I was born in 1987… Leon Bridges was born in 1989.
I wasn’t around during the 1950’s and early 1960’s, when we had the likes of Sam Cooke – commonly known as the King of Soul, the smooth singing inventor of Soul music – doing his era-defining music-changing thing alongside (and contributing to the rise of) such household names as Aretha Franklin, Marvin Gaye, Stevie Wonder, James Brown, etc.
Cut to 2015 and we have Leon Bridges, a 25 year old Texan on the fast track to fame. He wasn’t around then either.
And yet – one listen to the title track of Leon’s debut album – “Coming Home” – almost instantly transports you back in time, to sit among the bronzed giants of soul, drenched in nostalgic yearnings for a time I wasn’t even a part of. It’s a strange sensation.
Bridges has a magnificent voice, gentle and choir-honed. It’s a timeless sound, consistently butter-smooth, and plays so well against the swaying doo-wop backup singers, the burning sax, languid horns and ragtime piano.
He sings about polka-dot dresses and swimming the Mississippi River for lost love. He sings of Honey-Darlings and having nothing to twist to for far too long. He sings about surrendering to the Good Lord with unclean lips and blood on his hands.
Jesus, he does this all so well that it’s hard to fault him.
Yet, I cannot help but ask the question – is Leon Bridges for real, or is he just another fabrication? Something cooked up by the music industry. Does he really have the gospel in his heart and soul in his veins? Do 25-year old’s really sing this way? Everything about him, from his 10-tracked throwback debut to the album’s icon-emulating album art itself, seems so painstakingly CREATED. The man only picked up the guitar for the first time 4 years ago. Where the hell did he learn to sing about stuff like that?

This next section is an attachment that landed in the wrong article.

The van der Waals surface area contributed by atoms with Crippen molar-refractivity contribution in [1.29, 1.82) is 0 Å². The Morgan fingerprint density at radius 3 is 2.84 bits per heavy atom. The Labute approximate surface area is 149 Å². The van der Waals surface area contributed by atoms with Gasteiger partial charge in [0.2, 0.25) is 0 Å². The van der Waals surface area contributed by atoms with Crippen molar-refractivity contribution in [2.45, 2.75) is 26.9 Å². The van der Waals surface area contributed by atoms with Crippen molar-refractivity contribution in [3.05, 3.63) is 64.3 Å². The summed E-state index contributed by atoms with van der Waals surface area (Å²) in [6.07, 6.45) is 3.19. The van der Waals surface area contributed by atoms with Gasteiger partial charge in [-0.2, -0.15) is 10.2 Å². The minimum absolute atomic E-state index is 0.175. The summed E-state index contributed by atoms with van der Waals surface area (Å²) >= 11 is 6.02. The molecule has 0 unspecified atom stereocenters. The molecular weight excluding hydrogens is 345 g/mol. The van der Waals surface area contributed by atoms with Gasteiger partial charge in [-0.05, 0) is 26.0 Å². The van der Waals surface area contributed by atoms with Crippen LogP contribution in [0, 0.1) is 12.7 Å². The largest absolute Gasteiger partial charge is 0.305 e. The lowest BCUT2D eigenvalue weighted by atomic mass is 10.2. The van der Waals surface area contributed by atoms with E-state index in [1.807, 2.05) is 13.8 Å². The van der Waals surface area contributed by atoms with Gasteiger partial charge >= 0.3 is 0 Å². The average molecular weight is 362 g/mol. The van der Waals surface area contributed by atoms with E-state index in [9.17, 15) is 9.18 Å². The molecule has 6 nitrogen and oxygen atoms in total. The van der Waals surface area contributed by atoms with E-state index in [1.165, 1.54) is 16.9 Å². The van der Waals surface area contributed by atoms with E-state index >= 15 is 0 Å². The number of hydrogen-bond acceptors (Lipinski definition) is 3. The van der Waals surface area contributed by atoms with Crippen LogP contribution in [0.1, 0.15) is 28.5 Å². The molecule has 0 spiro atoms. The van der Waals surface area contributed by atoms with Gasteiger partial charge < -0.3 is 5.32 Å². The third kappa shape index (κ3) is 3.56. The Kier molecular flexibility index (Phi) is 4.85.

But, well, the soul-revival started a while ago, with such talented young people as the late Amy Winehouse or Alabama Shakes leading the way – and has been almost universally embraced. Leon Bridges is well aware of what he’s doing, and equally aware that he’s suddenly found himself trying to fill Sam Cooke’s immensely big shoes. He seems to be embracing it. Bridges’ most certainly has the talent to pull this off, and seems to have good intentions – but will always be seen as an imitator instead of a creator, until he sets out on his own path, as far away from Sam Cooke’s shadow as possible.
Only time will tell – the promising Texan has a long career ahead of him, and I for one will be keeping close watch, especially on the Grammy’s, as he will no doubt be popping up there at some point or another.
SCORE : 4/5
Depending on how you see it, Leon Bridges is either the reincarnation of Sam Cooke, is in possession of a secret time machine, or he’s a genuinely talented young man with a bright future in music. Regardless, you cannot deny his dedication, respect for the genre and once more – sheer talent. You cannot ignore the inexplicable goosebumps you get when hearing “Coming Home” or “Better Man” – the only explanation would be that, yes, reincarnation is real and we were all there in the 50’s doo-wopping and twisting our asses off.
In a time of f-bombs and Kanye West, this album is motherfuckin’ refreshing.
It’s that simple.
BEST TRACK : I wish a little more of the album had the urgency that “Smooth Sailin'” has. While Bridges delivers a near flawless performance through-out, few of the songs reach that “squeeze every last drop from their voices” kind of passionate singing that turned his inspirations into such legends. The emotion heats up, but never really boils. You can’t twist to any of these songs, not if you grew up listening to Jive Bunny. These songs wont do it for you. These are more “sit down and relax, staring out of the window thinking about the golden days” songs. There is one exception:
While “Coming Home” may be the obvious choice (and it IS a monstrously good track) – I’ve chosen the album’s closer – “River” as my favourite. It is a haunting gospel-blues piece, heart-wrenching, moving, beyond his years.
“Tip me in your smooth waters / I go in / As a man with many crimes / Come up for air / as my sins float down the Jordon…”
If every track on this album were this powerful, I’d have no doubts in my mind that Leon Bridges sold his soul to the devil at the crossroads for these talents.